The Association Manager is a year round, part-time employee and is assisted by a part-time assistant. All other required work needs for ONA are met on an as needed basis or by contract, which are competitively bid. Currently we have contracts in place for pool maintenance, ground maintenance, and clubhouse cleaning. Bookkeeping and legal expenses are incurred periodically throughout the year. Additionally, through the summer swim season, we employ lifeguards and gate monitors.
Because of our many different responsibilities to our members, the services we choose to provide and limited money with which to operate, we rely heavily on volunteers to get much of the work done. Some work done solely or mostly by volunteers includes: Beautification Committee; the children's Halloween and Christmas parties; minor repairs to the facilities; research for projects. The swim team, which is affiliated with ONA but run independently, also relies on volunteers for its management.
The Olympia Neighborhood Association owns and maintains a 140,000-gallon pool, a 1,250-sq. ft. clubhouse, two enclosed tennis courts with lighting, and a picnic/playground area. . The pool generally opens in early May with Open House festivities. The pool is open weekends through Memorial Day, and then is open Tuesday through Sunday from Memorial Day till mid August. The hours are 12:00 noon until 8:00 p.m. The pool operates on a limited schedule from mid August through Labor Day. Special events are periodically held during the summer months. The Association also sponsors a children's Halloween and Christmas party each year and Easter Egg Hunt. The clubhouse and the pool can be rented separately or together for private parties and gatherings. The clubhouse can be rented at any time of day, seven days a week. The pool can be rented any day during non-pool hours, except Monday from 8:00 p.m. until 1:00 am, and renters are required to hire ONA lifeguards. ONA members pay a reduced fee for facility rental.
The Association operates on a January 1st through December 31st fiscal, budget and membership year. Membership fees are due by January 1st of each year, and the membership is valid through December 31st of that year. Late fees and interest are assessed to mandatory dues 30 days past due as stipulated in the by-laws. There are different categories of membership. Mandatory members are those residents whose homes were built after May 1991, and they are required to join the Association. Other Olympia/Olympia Hills residents who wish to have full use and privileges of membership can join as Voluntary members. The annual dues for these two types of members are $265.00. When the Association began, a limited number of Lifetime memberships (25) were sold. These are no longer offered. The Board has authorized a limited number of Facility Use Associate passes for $365.00 for non-residents of Olympia/Olympia Hills. All fee amounts are subject to change with Board approval. ONA also offers a Voluntary to Mandatory Incentive Plan to those who would like to become a mandatory member of the Association by offering the homeowner either one year free membership (refunds cheerfully given for assessments already paid) or $100 off each of the next three years membership assessments. The choice is yours. This plan rewards homeowners for making their property a part of the mandatory association, and is a benefit to the Association, as that particular property will thereafter be a mandatory part of the Association.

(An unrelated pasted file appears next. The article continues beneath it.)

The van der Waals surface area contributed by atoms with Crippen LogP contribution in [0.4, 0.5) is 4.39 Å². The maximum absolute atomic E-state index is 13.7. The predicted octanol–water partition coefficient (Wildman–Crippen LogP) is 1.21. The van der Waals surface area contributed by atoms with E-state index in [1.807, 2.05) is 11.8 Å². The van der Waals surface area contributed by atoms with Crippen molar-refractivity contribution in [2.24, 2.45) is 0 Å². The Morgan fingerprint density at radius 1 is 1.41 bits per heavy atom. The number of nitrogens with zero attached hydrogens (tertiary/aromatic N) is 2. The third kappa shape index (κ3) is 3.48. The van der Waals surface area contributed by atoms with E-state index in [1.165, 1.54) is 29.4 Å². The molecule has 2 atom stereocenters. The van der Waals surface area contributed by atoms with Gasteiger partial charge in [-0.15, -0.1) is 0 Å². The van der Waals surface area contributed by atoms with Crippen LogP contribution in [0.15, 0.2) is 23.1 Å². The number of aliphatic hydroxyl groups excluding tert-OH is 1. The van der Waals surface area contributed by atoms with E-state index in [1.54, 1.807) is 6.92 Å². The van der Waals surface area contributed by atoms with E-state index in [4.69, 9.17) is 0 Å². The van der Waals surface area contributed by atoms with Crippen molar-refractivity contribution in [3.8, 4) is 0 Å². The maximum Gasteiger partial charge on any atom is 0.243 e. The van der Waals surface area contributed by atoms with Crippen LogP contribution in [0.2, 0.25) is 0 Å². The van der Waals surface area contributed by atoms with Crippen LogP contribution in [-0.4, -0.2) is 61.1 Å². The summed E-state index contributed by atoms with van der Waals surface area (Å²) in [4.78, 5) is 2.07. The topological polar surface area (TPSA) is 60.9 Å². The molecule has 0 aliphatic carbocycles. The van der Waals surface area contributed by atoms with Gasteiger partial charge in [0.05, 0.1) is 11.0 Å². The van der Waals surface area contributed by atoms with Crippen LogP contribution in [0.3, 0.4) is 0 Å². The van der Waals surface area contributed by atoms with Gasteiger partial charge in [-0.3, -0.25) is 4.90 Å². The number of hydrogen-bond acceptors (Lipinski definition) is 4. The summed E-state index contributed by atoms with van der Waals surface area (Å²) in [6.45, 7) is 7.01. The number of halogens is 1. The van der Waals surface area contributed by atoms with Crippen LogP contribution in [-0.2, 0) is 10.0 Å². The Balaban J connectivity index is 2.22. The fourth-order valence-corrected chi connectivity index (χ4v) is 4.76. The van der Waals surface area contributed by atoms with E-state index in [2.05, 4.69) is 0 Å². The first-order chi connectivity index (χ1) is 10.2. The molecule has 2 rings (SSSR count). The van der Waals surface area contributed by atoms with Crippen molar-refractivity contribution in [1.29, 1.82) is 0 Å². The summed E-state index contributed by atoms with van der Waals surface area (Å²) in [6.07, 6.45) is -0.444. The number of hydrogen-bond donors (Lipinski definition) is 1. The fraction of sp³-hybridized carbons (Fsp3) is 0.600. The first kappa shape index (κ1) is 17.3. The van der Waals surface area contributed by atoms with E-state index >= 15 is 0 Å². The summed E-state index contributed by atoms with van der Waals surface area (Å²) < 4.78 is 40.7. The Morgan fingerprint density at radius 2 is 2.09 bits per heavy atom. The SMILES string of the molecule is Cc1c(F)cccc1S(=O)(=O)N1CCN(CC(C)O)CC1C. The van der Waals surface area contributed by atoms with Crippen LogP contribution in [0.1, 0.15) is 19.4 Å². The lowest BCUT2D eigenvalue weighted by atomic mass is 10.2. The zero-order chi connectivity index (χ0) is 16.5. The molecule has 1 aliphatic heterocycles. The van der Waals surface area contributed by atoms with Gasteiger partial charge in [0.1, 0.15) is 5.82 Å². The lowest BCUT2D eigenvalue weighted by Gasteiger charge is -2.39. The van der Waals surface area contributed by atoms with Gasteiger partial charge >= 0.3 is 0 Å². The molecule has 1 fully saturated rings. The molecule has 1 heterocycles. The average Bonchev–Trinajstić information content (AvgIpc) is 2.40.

The Association manager is Ray Jansure, AMS, (659-6105) and his office hours are listed in the Newsline and in the answering service message. The assistant manager is Paula Burrow.
Restrictive covenants (restrictions) are the "rules" of the subdivision. Restrictions are intended to outline what is and is not permitted in the subdivision so that each resident's rights and property value is protected.
Restrictions are recorded before the sale of the first lot in any subdivision unit and when a person purchases a lot/house. The purchasers, in effect, recognize the restrictions and "covenant" with their neighbors to abide by the "rules".
Restrictions can be enforced through the legal system by the developer, another lot owner, or the neighborhood association. Any person found by the court to be in violation of the restrictions can be made to remedy the violation and pay court costs, attorney's fees and damages.
Every home/lot owner should read their restrictions, know and abide by the "rules", and be a good neighbor.